I thought this a good article overall but the 11th and most commandment is missing: ‘Robb shalt not state reasonably sensible opinions as unquestionable facts’
    A couple of other minor points I would pick up on:
    1. The first point seems oversimplified. Narcissim is one thing, but too much ‘how are you’ stuff isn’t great either – it’s boring to read and should be in an email. Holiday snaps that tell you how Mad Girl is enjoying her trip to Oz are interesting to her friends…we don’t want a conversation.
    2. I think the billboard analogy is oversimplified – it covers a huge range because a lot depends on the individual and how comfortable they are at broadcasting their opinions.
    3. I totally disagree about grammar – if you write Queen’s English for a living it’s great fun to see the different types of freestyle people employ in a relaxed setting.
    Finally, I regularly carry out a cull of FB friends – by far the most common reason for deletion is too few posts, or nothing said of interest…so commandment 12 is ‘Avoid being dull’

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  • Facebook Agency, 31 March 2010

    Social Media is really getting more effective in terms of marketing through facebook and other social websites. Because of its varieties of branding and marketing and many popular agencies are also getting involved in it to promote their brands and services online.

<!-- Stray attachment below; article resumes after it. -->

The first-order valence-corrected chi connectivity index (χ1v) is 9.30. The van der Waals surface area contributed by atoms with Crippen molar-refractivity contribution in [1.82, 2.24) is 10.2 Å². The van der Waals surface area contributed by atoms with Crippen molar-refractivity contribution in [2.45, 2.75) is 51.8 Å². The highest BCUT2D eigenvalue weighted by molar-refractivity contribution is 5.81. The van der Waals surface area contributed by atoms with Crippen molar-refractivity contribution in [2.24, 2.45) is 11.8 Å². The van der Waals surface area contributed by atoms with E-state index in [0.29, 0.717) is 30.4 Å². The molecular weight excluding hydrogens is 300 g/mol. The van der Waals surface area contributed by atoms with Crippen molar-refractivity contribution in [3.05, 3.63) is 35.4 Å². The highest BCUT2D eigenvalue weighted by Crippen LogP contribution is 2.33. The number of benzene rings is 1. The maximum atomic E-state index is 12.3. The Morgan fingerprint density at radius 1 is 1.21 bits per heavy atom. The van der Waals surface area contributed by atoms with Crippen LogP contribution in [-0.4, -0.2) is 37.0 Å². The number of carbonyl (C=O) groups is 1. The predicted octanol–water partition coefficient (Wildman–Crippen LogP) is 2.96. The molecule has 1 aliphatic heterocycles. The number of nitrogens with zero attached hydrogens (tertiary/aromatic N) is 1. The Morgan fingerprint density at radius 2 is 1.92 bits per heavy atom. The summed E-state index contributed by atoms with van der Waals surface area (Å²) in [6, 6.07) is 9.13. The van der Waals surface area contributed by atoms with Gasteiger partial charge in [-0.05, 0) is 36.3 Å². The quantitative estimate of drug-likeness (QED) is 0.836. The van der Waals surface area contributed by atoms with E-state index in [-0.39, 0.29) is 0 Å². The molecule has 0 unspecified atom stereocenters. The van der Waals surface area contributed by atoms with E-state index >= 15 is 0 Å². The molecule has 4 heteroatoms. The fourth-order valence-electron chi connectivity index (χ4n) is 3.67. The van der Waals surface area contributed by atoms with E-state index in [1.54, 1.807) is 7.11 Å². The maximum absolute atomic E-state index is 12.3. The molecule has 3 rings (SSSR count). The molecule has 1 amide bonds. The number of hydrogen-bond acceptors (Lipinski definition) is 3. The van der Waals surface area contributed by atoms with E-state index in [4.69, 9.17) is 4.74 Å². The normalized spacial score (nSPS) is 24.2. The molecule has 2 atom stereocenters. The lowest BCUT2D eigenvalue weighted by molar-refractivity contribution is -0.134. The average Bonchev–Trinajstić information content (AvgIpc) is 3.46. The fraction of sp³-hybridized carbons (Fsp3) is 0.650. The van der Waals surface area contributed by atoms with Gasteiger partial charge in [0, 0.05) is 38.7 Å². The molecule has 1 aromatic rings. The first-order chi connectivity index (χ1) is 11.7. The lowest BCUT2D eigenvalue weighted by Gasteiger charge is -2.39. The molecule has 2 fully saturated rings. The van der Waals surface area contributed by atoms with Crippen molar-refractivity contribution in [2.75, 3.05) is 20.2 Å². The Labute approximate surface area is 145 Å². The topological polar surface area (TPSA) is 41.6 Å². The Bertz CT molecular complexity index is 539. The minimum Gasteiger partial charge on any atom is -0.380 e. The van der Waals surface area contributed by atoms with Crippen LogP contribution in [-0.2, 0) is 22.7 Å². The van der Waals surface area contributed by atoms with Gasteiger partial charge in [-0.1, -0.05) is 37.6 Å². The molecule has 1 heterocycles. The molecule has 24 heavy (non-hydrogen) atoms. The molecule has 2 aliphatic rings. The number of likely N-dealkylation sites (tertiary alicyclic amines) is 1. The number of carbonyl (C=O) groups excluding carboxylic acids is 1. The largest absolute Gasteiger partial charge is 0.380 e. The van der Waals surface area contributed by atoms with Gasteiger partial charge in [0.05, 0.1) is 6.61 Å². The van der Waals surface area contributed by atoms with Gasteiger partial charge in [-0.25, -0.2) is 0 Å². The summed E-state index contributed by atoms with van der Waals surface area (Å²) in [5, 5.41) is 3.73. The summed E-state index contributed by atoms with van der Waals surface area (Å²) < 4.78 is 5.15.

• Facebook Developer, 11 May 2010

    What that mean Commandment. you say that Social Media don.t accept it.Good Post

  • Sarah Bush, 11 August 2010

    This is a really good guide to social media, I wish more people used it! My particular favourite is number is number 8 – it really takes no longer to write properly but it does take longer for other people to work out what you actually wrote! Bizarre…

  • Ronald Friedlander, 24 September 2010

    Not bad at all! Interesting piece of information.
    I find it to be honest, useful and fresh so thank you so much for this post!

  • Lou Nanfito, 17 January 2011

    you’ve got an amazing weblog right here! would you like to make some invite posts on my weblog?

  • Ian Gentles, 01 January 2012

    Excellent list of commandments, I have forwarded this to a few people you need it.

  • Brian DeKoning, 25 March 2014

    Thanks for compiling this. Lord knows I’ve broken some of these and I appreciate you putting the list in one place.

  • Robb Clarke, 01 December 2009

    Good question. I just went looking for it and I can’t seem to find it. It used to be under the Account page under Settings but it seems to have disappeared. I can’t even find anything on the Help page about it. Surely there’s a way to toggle that option.

  • Waheed Akhtar, 02 December 2009

    Thanks Robb for your reply. Yes actually you can find which applications are connected with your twitter from this option (Settings > Connections)
    But I have removed all applications connected here and still its same.

  • Paul Konrardy, 03 December 2009

    Hey Waheed – if you are using Twitter’s auto-follow I’m pretty sure that’s a service that was discontinued back in March of this year. I know we had our auto-follow disabled about that time. I wonder if yours was just missed? You may need to contact Twitter support directly to get it stopped. BTW this TechCrunch post may be helpful (or not) it has Biz Stone’s email regarding Twitter’s auto-follow ending – http://www.techcrunch.com/2009/03/31/twitter-to-kill-off-the-auto-follow/

    Good luck!